Bihari brothers

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The Bihari brothers, Lester, Jules, Saul and Joe, were American businessmen of Hungarian Jewish origins.[1] They were the founders of Modern Records in Los Angeles and its subsidiaries such as Meteor Records based in Memphis. The Bihari brothers were significant players in the process that transformed black music, rhythm and blues, into rock and roll which appealed to white audiences in the 1950s.[1]

Origins[edit]

The brothers were of Hungarian Jewish descent.[2] Their father, Edward Bihari (1882-1930), was born in Budapest and migrated to the United States. Their mother, Esther "Esti" Taub (1886-1950), was born in Homonna, Hungary (now Humenné, Slovakia). The pair were married in Philadelphia, Pennsylvania, in the United States in 1911. There were also four sisters in the family.

The brothers were :

Lester Louis Bihari (May 12, 1912, Pottstown, Pennsylvania – September 9, 1983)
Julius Jeramiah Bihari (September 9, 1913,[3] Pottstown – November 17, 1984, Los Angeles)
Saul Samuel Bihari (March 9, 1918, St. Louis, Missouri – February 22, 1975)
Joseph Bihari (May 30, 1925, Memphis, Tennessee - November 28, 2013, Los Angeles)[1][4]

Careers[edit]

After living for a period in Tulsa, Oklahoma, the Bihari family moved to Los Angeles in 1941. Jules got a job servicing and operating jukeboxes in the Watts district, and found difficulty in locating and stocking the blues records his customers wanted to hear.

With his younger brothers Saul and Joe, he decided to set up a new label, Modern Records, in 1945. The brothers built Modern into a major blues and R&B label, their first success coming with "Swingin' the Boogie" by Hadda Brooks. They bought a pressing plant, and divided tasks among them equally, with Jules responsible for talent spotting and recording, Saul for manufacturing, and Lester for distribution. Joe worked with Ike Turner as a talent scout in the Memphis area, discovering Johnny "Guitar" Watson among others.

In the early 1950s the Biharis launched several subsidiaries: RPM Records, Flair Records and Meteor Records, which was set up in Memphis in 1952 and was headed by Lester Bihari. Successful artists on the Biharis' labels included B.B. King, Elmore James, John Lee Hooker, Etta James, Lightnin' Hopkins, Lowell Fulson, Rufus Thomas and Charlie Feathers.

The companies always remained small and personally run. B.B. King has said that he always felt the brothers were accessible: "The company was never bigger than the artist. I could always talk to them."[5]

Later they launched more subsidiaries: Crown Records featuring artists like Johnny Cole, Vic Damone, Trini Lopez with Johnny Torres, Jerry Cole, Dave Clark Five, and United/Superior Records. In the sixties they launched a subsidiary Yuletide Records, which specialized in Christmas records (mostly with Johnny Cole and the Robert Evans Chorus).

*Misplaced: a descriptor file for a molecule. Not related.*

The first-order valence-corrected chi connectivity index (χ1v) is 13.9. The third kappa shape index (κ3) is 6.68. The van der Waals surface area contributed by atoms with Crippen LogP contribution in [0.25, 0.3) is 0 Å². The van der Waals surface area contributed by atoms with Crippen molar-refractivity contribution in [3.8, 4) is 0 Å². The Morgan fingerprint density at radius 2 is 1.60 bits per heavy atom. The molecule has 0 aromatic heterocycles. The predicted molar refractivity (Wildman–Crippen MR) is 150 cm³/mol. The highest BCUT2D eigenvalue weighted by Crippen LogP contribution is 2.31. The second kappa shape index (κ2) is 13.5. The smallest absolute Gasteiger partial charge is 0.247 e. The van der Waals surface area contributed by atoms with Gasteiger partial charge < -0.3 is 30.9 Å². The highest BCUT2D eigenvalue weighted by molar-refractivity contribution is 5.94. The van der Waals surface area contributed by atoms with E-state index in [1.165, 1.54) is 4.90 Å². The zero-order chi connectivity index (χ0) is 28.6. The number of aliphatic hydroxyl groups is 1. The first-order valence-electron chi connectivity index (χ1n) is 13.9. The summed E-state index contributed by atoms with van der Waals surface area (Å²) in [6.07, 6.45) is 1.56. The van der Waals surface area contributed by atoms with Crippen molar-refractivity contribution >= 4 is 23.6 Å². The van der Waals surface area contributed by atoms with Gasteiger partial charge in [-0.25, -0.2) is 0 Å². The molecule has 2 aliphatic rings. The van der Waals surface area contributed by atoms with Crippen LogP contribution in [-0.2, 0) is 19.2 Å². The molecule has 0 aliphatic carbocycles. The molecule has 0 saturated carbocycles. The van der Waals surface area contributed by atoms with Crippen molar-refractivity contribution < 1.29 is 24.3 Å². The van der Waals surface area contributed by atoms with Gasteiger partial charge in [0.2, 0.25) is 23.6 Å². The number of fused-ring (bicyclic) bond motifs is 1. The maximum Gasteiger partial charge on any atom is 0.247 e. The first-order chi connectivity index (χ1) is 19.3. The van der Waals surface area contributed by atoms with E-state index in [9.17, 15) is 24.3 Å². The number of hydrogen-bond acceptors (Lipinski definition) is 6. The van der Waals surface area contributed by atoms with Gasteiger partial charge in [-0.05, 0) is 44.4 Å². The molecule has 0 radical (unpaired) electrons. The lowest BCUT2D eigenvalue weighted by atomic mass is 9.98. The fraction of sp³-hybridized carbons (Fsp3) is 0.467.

In the mid 1960s Modern Records went bankrupt and stopped operating, but the catalogue went with the management into what would become Kent Records. After the deaths of Saul, Lester and Jules Bihari, the labels' back catalogue was licensed to Ace Records (UK) in the mid 1980s, and then later purchased by them during the '90s.

Pseudonyms and royalties[edit]

Though they were not songwriters, the Biharis often purchased or claimed co-authorship of songs that appeared on their own labels, thus securing songwriting royalties for themselves, in addition to their other sources of income.

Sometimes these songs were older standards renamed. B.B. King's rendition of "Rock Me Baby" was such a tune; anonymous jams, as with "B.B.'s Boogie" or songs by employees, such as bandleader Vince Weaver. The Biharis used a number of pseudonyms for songwriting credits: Jules was credited as Jules Taub; Joe as Joe Josea; and Sam as Sam Ling. One song by John Lee Hooker, "Down Child" is solely credited to "Taub", with Hooker receiving no credit for the song whatsoever. Another, "Turn Over a New Leaf" is credited to Hooker and "Ling". Taub was the Biharis' mother's maiden name.

Commonly known among music circles but not publicly acknowledged is that Jules and the Bihari brothers would effectively steal music from up and coming black artists by taking advantage of the artists financial situation. The Biharis would have their name added to writing credits when they had nothing to do with the creation of the music in any way.

B.B. King has said: "The company I was with knew a lot of things they didn’t tell me, that I didn’t learn about until later... Some of the songs I wrote, they added a name when I copyrighted it,"..."Like 'King and Ling' or 'King and Josea.' There was no such thing as Ling, or Josea. No such thing. That way, the company could claim half of your song."[6]

References[edit]

  1. ^ a b c Yardley, William (December 11, 2013). "Joe Bihari obituary". The New York Times. Retrieved December 29, 2013. 
  2. ^ Schoenbrun Family Tree
  3. ^ Most sources state that Julius was the eldest brother, but from the genealogical evidence cited here, this appears to be an error
  4. ^ "Joe Bihari obituary". Los Angeles Times. December 7, 2013. Retrieved December 29, 2013. 
  5. ^ Shaw, Arnold (1978). Honkers and Shouters. New York: Macmillan Publishing Company. p. 223. ISBN 0-02-061740-2. 
  6. ^ "Talking to the Boss: His Majesty Mr. King". Blues Access. Archived from the original on 20 October 2006. Retrieved 2006-11-03. 

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